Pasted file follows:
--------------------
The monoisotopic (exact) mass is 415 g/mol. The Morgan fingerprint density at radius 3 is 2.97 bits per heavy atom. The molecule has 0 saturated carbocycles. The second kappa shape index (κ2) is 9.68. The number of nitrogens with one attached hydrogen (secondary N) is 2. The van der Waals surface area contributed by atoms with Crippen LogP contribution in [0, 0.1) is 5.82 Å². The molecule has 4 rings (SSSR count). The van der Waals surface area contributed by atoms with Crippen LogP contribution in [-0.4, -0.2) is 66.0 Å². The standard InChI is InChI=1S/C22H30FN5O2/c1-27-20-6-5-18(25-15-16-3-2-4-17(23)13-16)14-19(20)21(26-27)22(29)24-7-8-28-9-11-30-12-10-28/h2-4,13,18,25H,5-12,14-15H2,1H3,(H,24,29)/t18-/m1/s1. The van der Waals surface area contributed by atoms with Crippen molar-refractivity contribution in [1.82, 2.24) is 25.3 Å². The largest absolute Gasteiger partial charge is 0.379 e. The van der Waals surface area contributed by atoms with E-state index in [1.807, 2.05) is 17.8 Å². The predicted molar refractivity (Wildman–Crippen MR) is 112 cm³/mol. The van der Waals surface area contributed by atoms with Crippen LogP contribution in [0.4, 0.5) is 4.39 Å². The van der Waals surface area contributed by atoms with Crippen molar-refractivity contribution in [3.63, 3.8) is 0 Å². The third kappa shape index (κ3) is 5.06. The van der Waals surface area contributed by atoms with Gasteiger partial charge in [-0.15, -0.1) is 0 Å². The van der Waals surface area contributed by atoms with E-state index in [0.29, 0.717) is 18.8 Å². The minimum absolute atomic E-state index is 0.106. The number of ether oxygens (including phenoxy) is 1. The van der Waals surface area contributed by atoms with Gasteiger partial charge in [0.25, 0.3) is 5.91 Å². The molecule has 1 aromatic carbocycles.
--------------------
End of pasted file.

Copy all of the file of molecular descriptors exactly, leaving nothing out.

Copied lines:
The monoisotopic (exact) mass is 415 g/mol. The Morgan fingerprint density at radius 3 is 2.97 bits per heavy atom. The molecule has 0 saturated carbocycles. The second kappa shape index (κ2) is 9.68. The number of nitrogens with one attached hydrogen (secondary N) is 2. The van der Waals surface area contributed by atoms with Crippen LogP contribution in [0, 0.1) is 5.82 Å². The molecule has 4 rings (SSSR count). The van der Waals surface area contributed by atoms with Crippen LogP contribution in [-0.4, -0.2) is 66.0 Å². The standard InChI is InChI=1S/C22H30FN5O2/c1-27-20-6-5-18(25-15-16-3-2-4-17(23)13-16)14-19(20)21(26-27)22(29)24-7-8-28-9-11-30-12-10-28/h2-4,13,18,25H,5-12,14-15H2,1H3,(H,24,29)/t18-/m1/s1. The van der Waals surface area contributed by atoms with Crippen molar-refractivity contribution in [1.82, 2.24) is 25.3 Å². The largest absolute Gasteiger partial charge is 0.379 e. The van der Waals surface area contributed by atoms with E-state index in [1.807, 2.05) is 17.8 Å². The predicted molar refractivity (Wildman–Crippen MR) is 112 cm³/mol. The van der Waals surface area contributed by atoms with Crippen LogP contribution in [0.4, 0.5) is 4.39 Å². The van der Waals surface area contributed by atoms with Crippen molar-refractivity contribution in [3.63, 3.8) is 0 Å². The third kappa shape index (κ3) is 5.06. The van der Waals surface area contributed by atoms with Gasteiger partial charge in [-0.15, -0.1) is 0 Å². The van der Waals surface area contributed by atoms with E-state index in [0.29, 0.717) is 18.8 Å². The minimum absolute atomic E-state index is 0.106. The number of ether oxygens (including phenoxy) is 1. The van der Waals surface area contributed by atoms with Gasteiger partial charge in [0.25, 0.3) is 5.91 Å². The molecule has 1 aromatic carbocycles.